Of course a really great advantage of wearing your baby facing inwards is that they can snuggle into you to seek reassurance from you and switch off from the surrounding world if they want to – something they can’t do when facing outwards. As an adult when we’ve had enough of all the stimulation on a busy street we can just go somewhere else. Imagine how much more intense the stimulation of a busy street is for a baby and how full on it must feel for them if they’re strapped into this outward facing position they can’t get out of. When I see babies facing outwards in a busy environment (like a busy shopping mall or street) I often wonder whether there’ll be an extra big stress-release-cry for mum and dad to deal with later.
Always Make Sure Your Baby’s Knees Are Higher Than Their Hips:
Irrespective of your child’s age, avoid carriers that let their legs dangle downwards. (I can’t help but imagine how uncomfortable I’d be being carried around like that rather than in a comfy, more natural piggy-back position). Your baby’s support has to extend all the way from their bum, along their thighs to the back of their knees.
Get A Carrier that Gives You Good Back Support:
The carriers that don’t support the back of the person carrying the baby are those where the straps are quite high on the back and where there’s not much support around the hips. One of the reasons I’ve loved the ergo carrier is because I’ve felt that my back has been supported by its wide, think hip band. If your carrier doesn’t support your back properly you’re likely to end up with back pain, so you really need to get a carrier that checks all the ticks for you as well as for your baby.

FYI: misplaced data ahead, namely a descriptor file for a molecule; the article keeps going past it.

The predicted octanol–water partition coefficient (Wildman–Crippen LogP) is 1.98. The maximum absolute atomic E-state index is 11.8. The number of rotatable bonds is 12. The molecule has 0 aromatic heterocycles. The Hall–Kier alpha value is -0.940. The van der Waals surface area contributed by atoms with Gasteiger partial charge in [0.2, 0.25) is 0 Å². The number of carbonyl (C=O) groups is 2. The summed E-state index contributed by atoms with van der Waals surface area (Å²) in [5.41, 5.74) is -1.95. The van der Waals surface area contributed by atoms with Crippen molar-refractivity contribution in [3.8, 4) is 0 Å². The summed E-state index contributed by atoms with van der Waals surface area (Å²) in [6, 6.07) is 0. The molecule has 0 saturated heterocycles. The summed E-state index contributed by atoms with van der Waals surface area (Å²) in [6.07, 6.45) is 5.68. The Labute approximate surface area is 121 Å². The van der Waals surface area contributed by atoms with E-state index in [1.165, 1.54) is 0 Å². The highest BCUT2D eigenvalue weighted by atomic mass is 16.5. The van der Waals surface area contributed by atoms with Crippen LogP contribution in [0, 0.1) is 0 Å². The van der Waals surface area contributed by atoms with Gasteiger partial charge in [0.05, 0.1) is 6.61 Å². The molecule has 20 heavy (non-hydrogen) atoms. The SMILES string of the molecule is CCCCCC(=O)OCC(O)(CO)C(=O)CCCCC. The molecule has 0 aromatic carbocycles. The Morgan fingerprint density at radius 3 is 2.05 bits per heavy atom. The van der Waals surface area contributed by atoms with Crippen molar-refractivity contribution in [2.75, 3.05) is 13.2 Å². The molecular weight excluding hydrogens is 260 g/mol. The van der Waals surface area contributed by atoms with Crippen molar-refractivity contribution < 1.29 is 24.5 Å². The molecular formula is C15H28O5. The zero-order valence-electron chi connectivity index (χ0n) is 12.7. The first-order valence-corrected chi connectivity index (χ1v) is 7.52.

Why Risk It?
If you don’t wear your baby in a carrier where their knees are higher than their hips it can lead to hip problems in babies who are susceptible, ie. in babies who already have some form of instability or “clicky” hips. Also, any hip problems caused by a baby carrier may only become noticeable once your child is walking. Correcting hip displacement could mean years of pain and struggle, so why take the chance – get a carrier that supports your child’s hips.